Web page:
Integrated Crop Management

Grain quality and grain handling issues in drought areas

The continued shortage of rainfall in eastern Iowa has affected both yield and quality for corn and soybeans.

Soybean quality

Soybeans will be small seeded. In some cases, the seeds will be flat or oblong chips rather than developed beans. This situation happened several years ago in a dry year; the term "shrinkled" (shriveled and wrinkled) was coined to describe such soybean seeds. The small seed size relates directly to loss in yield. Areas that received late August rains will have fewer "shrinkled" seeds. Seed beans from drought areas will be small.

The 2005 soybeans from dry areas are likely to be lower than average in protein unless late season rains occurred before the plants started to turn color. Because protein is formed at the end of the growing season, conditions that shorten the growing season reduce protein levels. Normal protein content for Iowa soybeans is about 35 percent, and for the United States as a whole, it is about 35.5 percent. Expect one to two percentage points of protein less in areas where the growing season was shortened. Lower protein means more difficulty in producing 48 percent protein soybean meal, more concerns for export buyers, and more mill-feed (hulls) for a processor to market. Food-quality soybeans with contract limits for protein and seed size may be most affected. Much of the dry area typically serves the export market.

Oil content is likely to be more normal, around 19 percent (on a 13 percent moisture basis). However, oil yields per bushel may be lower from flat and small soybeans because extraction is harder, leaving more residual oil in the soybean meal.

Soybean moisture levels will likely be low at harvest, but stressed grain does not store well. Soybeans above 12 to 13 percent moisture should be dried with aeration.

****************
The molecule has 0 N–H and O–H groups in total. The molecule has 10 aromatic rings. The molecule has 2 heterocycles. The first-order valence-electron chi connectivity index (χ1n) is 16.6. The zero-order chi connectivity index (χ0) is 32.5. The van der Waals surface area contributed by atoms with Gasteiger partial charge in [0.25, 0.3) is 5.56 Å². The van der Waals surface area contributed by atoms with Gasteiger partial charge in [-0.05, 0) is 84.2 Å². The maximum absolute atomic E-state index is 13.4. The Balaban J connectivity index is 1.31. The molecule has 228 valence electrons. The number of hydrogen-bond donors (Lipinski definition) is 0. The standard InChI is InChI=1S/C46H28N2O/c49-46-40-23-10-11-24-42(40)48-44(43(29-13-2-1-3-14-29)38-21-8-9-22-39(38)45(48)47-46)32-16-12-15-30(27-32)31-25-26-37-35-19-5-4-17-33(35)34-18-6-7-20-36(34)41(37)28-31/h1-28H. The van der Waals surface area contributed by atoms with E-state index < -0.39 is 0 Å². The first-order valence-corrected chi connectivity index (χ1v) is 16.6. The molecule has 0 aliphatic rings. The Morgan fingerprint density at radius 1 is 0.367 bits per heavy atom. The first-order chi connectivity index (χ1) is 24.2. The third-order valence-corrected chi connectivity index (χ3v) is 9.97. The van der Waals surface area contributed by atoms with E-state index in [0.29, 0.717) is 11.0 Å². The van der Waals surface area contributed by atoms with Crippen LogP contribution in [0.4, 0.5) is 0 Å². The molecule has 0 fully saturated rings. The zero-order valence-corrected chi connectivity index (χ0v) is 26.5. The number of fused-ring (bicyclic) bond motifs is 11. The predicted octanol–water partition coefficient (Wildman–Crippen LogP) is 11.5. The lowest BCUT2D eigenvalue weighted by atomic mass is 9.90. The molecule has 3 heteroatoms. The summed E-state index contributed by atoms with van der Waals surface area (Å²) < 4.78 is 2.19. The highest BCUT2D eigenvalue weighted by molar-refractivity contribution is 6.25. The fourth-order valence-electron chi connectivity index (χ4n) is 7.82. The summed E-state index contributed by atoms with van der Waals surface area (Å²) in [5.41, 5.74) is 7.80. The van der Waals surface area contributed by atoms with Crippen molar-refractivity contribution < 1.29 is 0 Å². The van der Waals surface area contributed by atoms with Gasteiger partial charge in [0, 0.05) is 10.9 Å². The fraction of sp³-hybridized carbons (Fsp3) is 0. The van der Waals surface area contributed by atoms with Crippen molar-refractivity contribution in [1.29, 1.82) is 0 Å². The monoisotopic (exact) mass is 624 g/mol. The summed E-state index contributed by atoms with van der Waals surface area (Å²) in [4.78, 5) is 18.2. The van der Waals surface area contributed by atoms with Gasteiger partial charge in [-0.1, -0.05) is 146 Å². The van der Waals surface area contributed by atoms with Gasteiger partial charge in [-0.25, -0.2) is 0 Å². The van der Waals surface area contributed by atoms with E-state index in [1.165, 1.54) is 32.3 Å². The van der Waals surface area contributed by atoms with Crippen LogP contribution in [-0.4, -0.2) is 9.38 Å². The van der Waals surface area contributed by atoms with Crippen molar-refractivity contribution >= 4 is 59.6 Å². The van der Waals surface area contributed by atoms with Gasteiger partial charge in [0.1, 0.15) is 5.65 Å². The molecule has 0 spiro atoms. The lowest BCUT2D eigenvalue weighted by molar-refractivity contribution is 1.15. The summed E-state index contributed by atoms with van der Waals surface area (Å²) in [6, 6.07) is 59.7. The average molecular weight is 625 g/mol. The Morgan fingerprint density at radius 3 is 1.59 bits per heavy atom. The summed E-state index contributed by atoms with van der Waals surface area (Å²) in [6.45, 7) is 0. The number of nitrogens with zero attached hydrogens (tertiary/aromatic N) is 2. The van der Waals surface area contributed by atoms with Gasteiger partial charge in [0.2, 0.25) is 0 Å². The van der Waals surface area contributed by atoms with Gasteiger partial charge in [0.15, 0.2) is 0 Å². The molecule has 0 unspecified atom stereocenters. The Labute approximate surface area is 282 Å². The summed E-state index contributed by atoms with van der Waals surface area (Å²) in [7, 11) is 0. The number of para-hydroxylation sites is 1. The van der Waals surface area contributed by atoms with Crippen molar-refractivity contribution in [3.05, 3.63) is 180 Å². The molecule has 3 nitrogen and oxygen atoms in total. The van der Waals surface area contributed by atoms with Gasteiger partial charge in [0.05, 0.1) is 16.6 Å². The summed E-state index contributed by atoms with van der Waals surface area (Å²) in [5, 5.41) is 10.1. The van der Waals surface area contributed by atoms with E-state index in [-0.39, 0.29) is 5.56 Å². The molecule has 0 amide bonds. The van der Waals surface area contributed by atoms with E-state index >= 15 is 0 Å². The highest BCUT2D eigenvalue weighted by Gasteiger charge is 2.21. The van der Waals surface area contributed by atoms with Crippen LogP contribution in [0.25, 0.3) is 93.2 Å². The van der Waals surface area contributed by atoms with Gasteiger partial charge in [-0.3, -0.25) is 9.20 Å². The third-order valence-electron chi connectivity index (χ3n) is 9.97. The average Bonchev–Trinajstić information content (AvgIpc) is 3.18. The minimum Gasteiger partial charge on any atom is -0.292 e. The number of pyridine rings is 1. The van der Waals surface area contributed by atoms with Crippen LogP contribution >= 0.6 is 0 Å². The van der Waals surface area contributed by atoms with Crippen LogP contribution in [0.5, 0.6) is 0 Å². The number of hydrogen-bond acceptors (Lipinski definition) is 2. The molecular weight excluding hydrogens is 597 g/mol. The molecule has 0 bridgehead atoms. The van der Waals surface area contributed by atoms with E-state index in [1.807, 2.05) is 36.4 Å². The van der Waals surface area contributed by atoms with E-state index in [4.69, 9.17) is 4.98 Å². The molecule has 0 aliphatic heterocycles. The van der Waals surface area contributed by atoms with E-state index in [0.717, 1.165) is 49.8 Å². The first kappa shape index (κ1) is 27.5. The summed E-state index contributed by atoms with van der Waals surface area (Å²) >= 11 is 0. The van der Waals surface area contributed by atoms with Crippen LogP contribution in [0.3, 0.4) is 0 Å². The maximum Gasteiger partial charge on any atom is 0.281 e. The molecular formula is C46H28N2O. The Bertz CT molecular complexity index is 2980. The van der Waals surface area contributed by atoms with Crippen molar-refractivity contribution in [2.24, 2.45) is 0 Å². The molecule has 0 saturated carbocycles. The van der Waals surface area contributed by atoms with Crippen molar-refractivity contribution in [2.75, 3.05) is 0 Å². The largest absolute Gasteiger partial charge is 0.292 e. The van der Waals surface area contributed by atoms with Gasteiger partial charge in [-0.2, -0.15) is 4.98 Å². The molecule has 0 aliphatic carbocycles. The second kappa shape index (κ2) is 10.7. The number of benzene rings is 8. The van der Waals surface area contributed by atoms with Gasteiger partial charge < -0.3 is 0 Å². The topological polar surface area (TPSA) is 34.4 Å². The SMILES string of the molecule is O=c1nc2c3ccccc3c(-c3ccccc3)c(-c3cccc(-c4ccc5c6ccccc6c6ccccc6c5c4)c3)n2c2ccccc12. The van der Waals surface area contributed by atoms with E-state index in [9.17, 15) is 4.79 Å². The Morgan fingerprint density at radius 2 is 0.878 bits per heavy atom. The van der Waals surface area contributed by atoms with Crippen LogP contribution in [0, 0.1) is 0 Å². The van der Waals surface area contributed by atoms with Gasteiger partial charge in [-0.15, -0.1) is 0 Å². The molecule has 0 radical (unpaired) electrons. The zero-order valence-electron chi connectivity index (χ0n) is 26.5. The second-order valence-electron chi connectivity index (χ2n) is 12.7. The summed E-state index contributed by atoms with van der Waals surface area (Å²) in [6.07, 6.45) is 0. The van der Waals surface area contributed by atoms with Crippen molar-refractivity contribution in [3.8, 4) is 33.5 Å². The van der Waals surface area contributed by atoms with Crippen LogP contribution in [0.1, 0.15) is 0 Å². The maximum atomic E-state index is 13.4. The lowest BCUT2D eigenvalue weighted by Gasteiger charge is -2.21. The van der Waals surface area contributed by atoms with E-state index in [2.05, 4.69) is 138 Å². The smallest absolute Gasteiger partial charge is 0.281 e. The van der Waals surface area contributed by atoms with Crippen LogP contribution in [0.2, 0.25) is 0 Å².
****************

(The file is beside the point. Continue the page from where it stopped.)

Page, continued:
If bean leaf beetles were prevalent, there may be considerable mottling and brown staining. Discoloration does not affect oil and meal yields, but food-grade soybean users prefer normal-colored beans and have a higher percentage of cleanout from discolored lots.

The impact of aphids on soybean color and quality is not known.

Corn quality

Corn quality is also affected by drought. Protein and other quality traits are determined early in the growing season. Drought reduces kernel fill. Corn protein should be average to above average (8% or better). Test weights will be reduced. If the drought was persistent through the entire season, corn test weights could average 52--54 lb/bu, which is less than the acceptable limits for No. 2 corn.

Test weight is a good indicator of corn storability. Corn that is below 54 lb/bu after drying should not be stored into warm weather and should be dried to less than 14 percent moisture before storage of any duration. Lighter corn also will break more in handling. Corn normally gains 0.25 lb/bu per percent of moisture removed, but drought-stressed corn normally does not experience as much, if any, test weight gain.

Be selective about what corn is placed in storage versus moved at harvest. Low test weight corn should not be put in temporary storages or outdoor piles. It is also not wise to mix corn of different crop years in the same storage bin; the mix is generally much less stable than each year's crop stored separately.

Extreme drought creates susceptibility to aflatoxin in corn. Aflatoxin is produced by the fungus Aspergillus flavus that invades stress-weakened corn in the field.

If nighttime low temperatures in August remain above 75 °F for several days, the fungus is more likely to produce toxin. The earliest harvested, most stressed corn is at the highest risk. It is recommended to spot check 2005 corn in severely dry areas before feeding or marketing. Consult with your veterinarian if you suspect a problem.

Aflatoxin testing by the United States Department of Agriculture is required for all corn exports. Elevators serving river and rail export markets will undoubtedly check corn they receive. Likewise, feed markets serving dairy herds should check because of the potential for pass through into fluid milk. The tolerance for aflatoxin in fluid milk is 0.5 ppb compared to 20 ppb in whole corn. Dry and wet grind ethanol plants must be especially careful because the distillers' grains and corn gluten feed are often used in dairy rations. Processing in these plants concentrates aflatoxin or any other feed toxin about 4:1 in the feed products after starch is fermented or removed.

If corn is dried uniformly, aflatoxin is not likely to increase in storage; storage conditions of 18 percent moisture and above 60 °F are needed to support the Aspergillus flavus in storage, and even then, this fungus is often crowded out by more aggressive storage fungi that do not produce toxins.

The Iowa Grain Quality Initiative website [1] has additional information about aflatoxin and aflatoxin testing.

This article originally appeared on pages 184-185 of the IC-494(23) -- September 19, 2005 issue.

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